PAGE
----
To effect the object intended, there is no want of proper and strong language; there is no want of power, the treaty being sanctioned as the supreme law, by the constitution of the United States, which nobody pretends to deny to be paramount and controlling to all state laws, and even state constitutions, wheresoever they interfere or disagree. The treaty, then, as to the point in question, is of equal force with the Constitution itself; and certainly, with any law whatsoever." 3

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2 Idem, p. 282.
3 Idem, p. 284.

3 Idem, p. 256.
$ 327.
13 Dallas, p. 281.

328. Justice Iredell's dissenting opinion.—Justice Iredell dissented from the final result reached by the Court; he did not base his dissent, however, upon any lack of power in the Central Government to bind the States; in regard to the treaty-making power he used these words:

“I consider the treaty, (speaking generally, independent of the particular provisions on the subject, in our present Constitution, the effect of which I shall afterwards observe upon) as a solemn promise by the whole nation, that such and such things shall be done, or that such and such rights shall be enjoyed.” 1

Although this opinion dissented as to the general result, it contains a strong exposition of the right of the United States to make treaties in regard to State matters. Justice Iredell declared that the Confederation did not have the power necessary to enforce the treaty of 1783, and expressed as his opinion, that a British creditor could not have maintained a suit under the treaty of 1783 in any State where an impediment existed by reason of a State act before the present Constitution of the United States had been formed; he made the following statement, which he gave as his reason for the existence of Article VI of the Constitution:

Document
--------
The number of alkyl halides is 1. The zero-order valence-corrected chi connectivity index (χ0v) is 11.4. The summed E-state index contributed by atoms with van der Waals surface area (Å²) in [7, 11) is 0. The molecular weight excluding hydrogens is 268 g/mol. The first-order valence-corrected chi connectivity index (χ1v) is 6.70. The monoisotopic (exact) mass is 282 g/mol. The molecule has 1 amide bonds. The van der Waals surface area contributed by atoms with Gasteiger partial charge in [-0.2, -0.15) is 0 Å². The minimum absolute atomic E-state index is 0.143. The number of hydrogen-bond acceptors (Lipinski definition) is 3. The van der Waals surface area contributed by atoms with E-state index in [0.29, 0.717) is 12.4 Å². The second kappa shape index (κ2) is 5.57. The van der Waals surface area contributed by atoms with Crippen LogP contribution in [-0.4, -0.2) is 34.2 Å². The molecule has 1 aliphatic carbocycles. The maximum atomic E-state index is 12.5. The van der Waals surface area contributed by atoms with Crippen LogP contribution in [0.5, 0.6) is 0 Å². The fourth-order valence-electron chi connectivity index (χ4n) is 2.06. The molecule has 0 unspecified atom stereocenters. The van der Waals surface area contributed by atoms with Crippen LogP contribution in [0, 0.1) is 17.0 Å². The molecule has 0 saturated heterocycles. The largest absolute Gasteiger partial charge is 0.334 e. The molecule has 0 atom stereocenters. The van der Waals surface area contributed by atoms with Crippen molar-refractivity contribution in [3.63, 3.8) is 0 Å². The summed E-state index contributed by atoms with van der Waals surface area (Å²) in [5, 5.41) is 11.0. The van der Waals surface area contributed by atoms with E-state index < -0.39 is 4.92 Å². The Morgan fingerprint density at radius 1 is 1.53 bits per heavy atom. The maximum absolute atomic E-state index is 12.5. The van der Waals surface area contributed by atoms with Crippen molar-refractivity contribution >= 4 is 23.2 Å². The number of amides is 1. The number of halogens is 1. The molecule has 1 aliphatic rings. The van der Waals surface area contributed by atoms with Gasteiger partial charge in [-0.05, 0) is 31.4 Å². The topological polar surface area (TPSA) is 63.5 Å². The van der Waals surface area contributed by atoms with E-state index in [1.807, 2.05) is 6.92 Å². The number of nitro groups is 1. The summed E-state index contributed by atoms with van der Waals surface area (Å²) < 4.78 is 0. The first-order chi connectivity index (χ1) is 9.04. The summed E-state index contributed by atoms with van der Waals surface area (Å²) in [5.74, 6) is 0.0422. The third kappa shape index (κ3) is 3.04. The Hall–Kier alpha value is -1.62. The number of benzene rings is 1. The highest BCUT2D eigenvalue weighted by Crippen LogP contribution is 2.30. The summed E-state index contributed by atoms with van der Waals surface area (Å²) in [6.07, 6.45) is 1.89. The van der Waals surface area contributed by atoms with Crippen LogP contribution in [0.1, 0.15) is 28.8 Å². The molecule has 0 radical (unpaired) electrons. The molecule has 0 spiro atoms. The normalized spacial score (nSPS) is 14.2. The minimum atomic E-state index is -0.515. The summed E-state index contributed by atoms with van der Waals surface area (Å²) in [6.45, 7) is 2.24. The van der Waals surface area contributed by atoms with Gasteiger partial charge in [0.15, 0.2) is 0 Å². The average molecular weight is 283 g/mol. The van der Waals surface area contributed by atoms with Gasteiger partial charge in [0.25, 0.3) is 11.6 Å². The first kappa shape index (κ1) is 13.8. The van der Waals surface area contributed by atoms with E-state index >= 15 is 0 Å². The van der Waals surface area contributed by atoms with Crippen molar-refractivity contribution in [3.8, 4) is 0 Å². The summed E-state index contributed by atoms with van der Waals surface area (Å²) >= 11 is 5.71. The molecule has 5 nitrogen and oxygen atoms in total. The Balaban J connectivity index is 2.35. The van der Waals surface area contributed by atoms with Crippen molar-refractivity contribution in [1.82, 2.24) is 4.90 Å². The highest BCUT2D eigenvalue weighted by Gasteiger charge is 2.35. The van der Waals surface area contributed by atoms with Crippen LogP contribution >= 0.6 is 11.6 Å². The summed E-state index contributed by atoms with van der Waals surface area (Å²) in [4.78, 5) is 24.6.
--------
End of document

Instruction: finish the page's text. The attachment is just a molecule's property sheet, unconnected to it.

“The article in the constitution concerning treaties I have always considered, and do now consider, was in consequence of the conflict of opinions I have mentioned on the subject of the treaty in question. It was found in this instance, as in many others, that when thirteen different legislatures were necessary to act in union on many occasions, it was in vain to expect that they would always agree to act as Congress might think it their duty to require.

The right and power being separated, it was found often impracticable to make them act in conjunction..

Similar embarrassments had been found about the treaty. This was binding in moral obligation, but could not be constitutionally carried into effect (at least in the opinion of many,) so far as the acts of legislation then in being constituted an impediment, but by a repeal. The extreme inconvenience felt from such a system dictated the remedy which the Constitution has now

$ 328.
13 Dallas, p. 271.

provided.. Under this Constitution therefore, so far as a treaty constitutionally is binding, upon the principles of moral obligation, it is also by the vigor of its own authority to be executed in fact. It would not otherwise be the supreme law in the new sense provided, and it was so before in a moral sense.2

$ 329. John Marshall's defeat ; personnel of the court. -The fact that this decision was delivered over a century ago makes it all the more authoritative, as the justices who announced it had the advantage of contemporaneous knowledge of many matters affecting the subject-matter involved and circumstances affecting it. It was before the advent of the great Marshall

upon

the bench; but he appeared as one of the counsel, and, although he represented the defense, he did not dare to deny the great force and far-reaching effect of that treaty-making power of the United States which subsequently, as Chief Justice, he upheld so strenuously and efficiently. It is interesting at this time to note the fact that this was the only occasion on which John Marshall appeared as counsel before the Supreme Court; it is also interesting to note that on this single occasion he was unsuccessful.